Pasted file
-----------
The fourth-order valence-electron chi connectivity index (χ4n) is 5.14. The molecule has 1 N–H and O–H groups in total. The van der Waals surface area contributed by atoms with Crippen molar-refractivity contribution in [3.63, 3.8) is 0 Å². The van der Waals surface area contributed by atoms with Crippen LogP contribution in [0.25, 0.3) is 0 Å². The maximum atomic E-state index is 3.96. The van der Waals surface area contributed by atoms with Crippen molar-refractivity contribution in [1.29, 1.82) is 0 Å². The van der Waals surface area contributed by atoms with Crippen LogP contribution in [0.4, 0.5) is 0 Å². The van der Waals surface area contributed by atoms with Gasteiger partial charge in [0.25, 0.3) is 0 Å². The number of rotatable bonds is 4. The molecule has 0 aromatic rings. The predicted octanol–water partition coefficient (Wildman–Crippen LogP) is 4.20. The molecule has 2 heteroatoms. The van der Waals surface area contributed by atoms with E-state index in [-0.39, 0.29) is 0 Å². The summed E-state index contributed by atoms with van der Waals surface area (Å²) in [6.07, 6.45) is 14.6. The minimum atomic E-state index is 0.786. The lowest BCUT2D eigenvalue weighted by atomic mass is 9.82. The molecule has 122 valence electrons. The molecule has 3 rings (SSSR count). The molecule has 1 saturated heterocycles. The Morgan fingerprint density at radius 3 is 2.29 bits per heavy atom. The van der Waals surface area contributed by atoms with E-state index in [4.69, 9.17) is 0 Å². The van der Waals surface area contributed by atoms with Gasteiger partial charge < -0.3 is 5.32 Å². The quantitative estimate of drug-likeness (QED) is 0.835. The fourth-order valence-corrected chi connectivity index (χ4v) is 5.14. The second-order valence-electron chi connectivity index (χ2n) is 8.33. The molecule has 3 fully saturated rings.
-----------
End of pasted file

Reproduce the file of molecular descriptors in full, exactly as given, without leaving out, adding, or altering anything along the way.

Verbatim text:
The fourth-order valence-electron chi connectivity index (χ4n) is 5.14. The molecule has 1 N–H and O–H groups in total. The van der Waals surface area contributed by atoms with Crippen molar-refractivity contribution in [3.63, 3.8) is 0 Å². The van der Waals surface area contributed by atoms with Crippen LogP contribution in [0.25, 0.3) is 0 Å². The maximum atomic E-state index is 3.96. The van der Waals surface area contributed by atoms with Crippen molar-refractivity contribution in [1.29, 1.82) is 0 Å². The van der Waals surface area contributed by atoms with Crippen LogP contribution in [0.4, 0.5) is 0 Å². The van der Waals surface area contributed by atoms with Gasteiger partial charge in [0.25, 0.3) is 0 Å². The number of rotatable bonds is 4. The molecule has 0 aromatic rings. The predicted octanol–water partition coefficient (Wildman–Crippen LogP) is 4.20. The molecule has 2 heteroatoms. The van der Waals surface area contributed by atoms with E-state index in [-0.39, 0.29) is 0 Å². The summed E-state index contributed by atoms with van der Waals surface area (Å²) in [6.07, 6.45) is 14.6. The minimum atomic E-state index is 0.786. The lowest BCUT2D eigenvalue weighted by atomic mass is 9.82. The molecule has 122 valence electrons. The molecule has 3 rings (SSSR count). The molecule has 1 saturated heterocycles. The Morgan fingerprint density at radius 3 is 2.29 bits per heavy atom. The van der Waals surface area contributed by atoms with E-state index in [4.69, 9.17) is 0 Å². The van der Waals surface area contributed by atoms with Gasteiger partial charge < -0.3 is 5.32 Å². The quantitative estimate of drug-likeness (QED) is 0.835. The fourth-order valence-corrected chi connectivity index (χ4v) is 5.14. The second-order valence-electron chi connectivity index (χ2n) is 8.33. The molecule has 3 fully saturated rings.